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There is one thing worse than an Enbloc ----- and that is an Enbloc done badly. Since the majority have the necessary mandate to sell, then they owe it to all SPs to make a success of it. Minority SPs can only watch and wait, if they sell then lets pray it's at a price we can move on with, if they don't sell, then we are happy to stay for a few more years.


Recent launch prices for condos in outlying areas way above existing properties
The confirmation of the positive numbers for the private residential sector in Singapore for 2Q2010 appears to have unleashed another wave of buying onto the market.
From landed homes to HDB flats, the market is awash with liquidity. My colleagues in the appraisal department tell me that the rising prices for properties not matched by their valuations have not scuttled too many deals.
In the public housing market, higher cash-over-valuation (COVs) on top of higher prices have also not slowed the rise in the HDB resale market.
With so much cash floating around, I have often maintained that the market is always waiting for a good excuse to renew its buying activity.
That excuse was provided within the past two weeks. The Scala, a 99-year leasehold project near Lorong Chuan MRT station attracted hundreds of potential buyers – or over a thousand according to one report – that balloting was needed to sort out who got to enter the showflat first.
Of course, it helped that a private preview held earlier for Hong Leong staff and other buyers meant that about a third of the units had already been sold before the official launch.
The timing of the launch was also spot on as it came after more stations on the Circle Line from Bartley right through to Dhoby Ghaut were opened for public use. This meant that most residents in the area have already had experience using the new line.
Because the Circle Line serves mainly lower population density areas, there is less overcrowding on the trains. This means that most rides are much more pleasant than rides on the older North-South or East-West lines. To be near an MRT station is already a plus, but to be near the Circle Line is a bonus.
In the following week, the preview of The Greenwich condominium caused a rare traffic jam in the quiet Seletar Hills estate. The showflat closed at 2am the following morning in order to cope with the demand.
It has been a while since we saw such frenzied buying activity. Who are these people who stayed up to the wee hours after midnight to book a unit? Are we seeing the return of speculators to the market?
All the signs are there. On a per-square-foot basis, the reported average selling price of about $1,150 psf for The Scala is about 1.5 times the prices of existing apartments in the area.
One buyer was quoted as hoping for a 10- to 20-per-cent increase in prices within two years. This sounds reasonable, until you realise that he is already paying 50-per-cent more than for existing apartments in the area.
The jump in prices are definitely going to flow through into the third quarter private housing statistics.
The launch price for The Greenwich was at $980 psf on average, rising to $1,025 psf over the weekend – a record for a location so far away from the city centre.
One consultant was spot on when he was quoted as saying “the buyers are those who really like this corner of Singapore”.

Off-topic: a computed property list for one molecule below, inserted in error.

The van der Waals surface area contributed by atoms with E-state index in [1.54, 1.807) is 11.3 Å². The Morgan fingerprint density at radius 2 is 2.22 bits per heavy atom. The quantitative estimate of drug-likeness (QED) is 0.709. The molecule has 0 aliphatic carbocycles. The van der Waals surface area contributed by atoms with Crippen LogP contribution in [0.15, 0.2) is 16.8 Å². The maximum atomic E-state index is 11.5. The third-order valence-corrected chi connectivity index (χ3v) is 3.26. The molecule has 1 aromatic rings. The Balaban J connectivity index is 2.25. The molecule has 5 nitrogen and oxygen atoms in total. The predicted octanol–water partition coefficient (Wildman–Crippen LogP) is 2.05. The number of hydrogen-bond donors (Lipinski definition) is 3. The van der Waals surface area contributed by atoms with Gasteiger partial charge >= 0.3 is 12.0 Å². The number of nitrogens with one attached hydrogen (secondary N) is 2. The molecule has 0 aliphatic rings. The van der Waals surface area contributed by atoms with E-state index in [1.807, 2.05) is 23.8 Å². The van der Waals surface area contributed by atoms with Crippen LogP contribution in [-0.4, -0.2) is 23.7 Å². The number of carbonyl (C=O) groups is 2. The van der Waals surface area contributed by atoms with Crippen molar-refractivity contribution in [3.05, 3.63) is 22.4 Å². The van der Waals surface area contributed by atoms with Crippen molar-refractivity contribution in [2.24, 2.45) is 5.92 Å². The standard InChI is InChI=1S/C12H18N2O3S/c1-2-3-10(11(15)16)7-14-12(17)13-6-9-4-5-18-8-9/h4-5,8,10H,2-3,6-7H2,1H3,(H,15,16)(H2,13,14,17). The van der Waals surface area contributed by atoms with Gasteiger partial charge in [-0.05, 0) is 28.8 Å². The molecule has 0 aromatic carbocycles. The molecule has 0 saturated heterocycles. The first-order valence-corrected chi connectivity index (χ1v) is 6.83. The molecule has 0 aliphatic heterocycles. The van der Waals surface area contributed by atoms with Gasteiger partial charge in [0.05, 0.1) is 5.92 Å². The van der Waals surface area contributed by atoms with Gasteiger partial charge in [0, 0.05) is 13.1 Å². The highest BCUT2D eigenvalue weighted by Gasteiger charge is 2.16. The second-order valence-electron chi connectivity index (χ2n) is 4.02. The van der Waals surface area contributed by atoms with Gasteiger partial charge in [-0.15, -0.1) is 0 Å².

Yes, it is really in one corner of Singapore. You need to own a car to live there or it can be pretty troublesome. Most residents in the area prefer living in houses rather than apartments. And the reason why they opt to live so far away from the city is because it is the only way houses can be affordable for them.
Why would someone choose to live in an apartment there when there are more than ample choices of apartments closer to the city with a better public transport network.
By any stretch of reasoning, I cannot see how owner occupiers can justify their purchases at these launch prices. It is also a little too much for investors.
That leaves the speculator, someone who plays the odds in the hope that it pays off and pays off really well. By their own reckoning, they need not depend on other Singaporean buyers. After all, the Chinese are coming. And they are known to pay big. Really big.
By Colin Tan, head of research and consultancy at Chesterton Suntec International.


  1. Chinese are the big buyers? Wait until they cannot liquidate what they have bought at home to bring their money over.

  2. BVG stayer13 August, 2010

    Speculators making a comeback? Surely they are. So the surrounding old units are 50% cheaper? Be sure, they will be snapping these up, do a makeover and resell them for a handsome profit. I have seen this right here at BVG.

  3. Even in Tampines Court. Since our failed en bloc in 2008, there have been 133 unit transactions. Of these, 8 have been flipped for a profit ranging from $50k to $255k. Thankfully, not a huge number of flips, which is encouraging. Two were flipped within 3 months and the rest between 6 months to 1 yr.

  4. Speculators never left the scene or are they back in full force? BT reports below:

    Separately, a two-bedroom unit at The Scala in Serangoon - fresh from a developer's launch last month - has been put up for auction.

    Industry watchers say it is unusual for an owner to sell a residential property at auction so soon after a launch. Hong Leong Holdings rolled out the 99-year leasehold 468-unit project in the last week of July. According to official data, 68 units were left that month.

    Jones Lang LaSalle is handling this owner's sale. Its head of auctions Mok Sze Sze said the seller is a regular client who has put other properties up for auction previously, and is confident of selling the unit this way.

    Aug 19 2010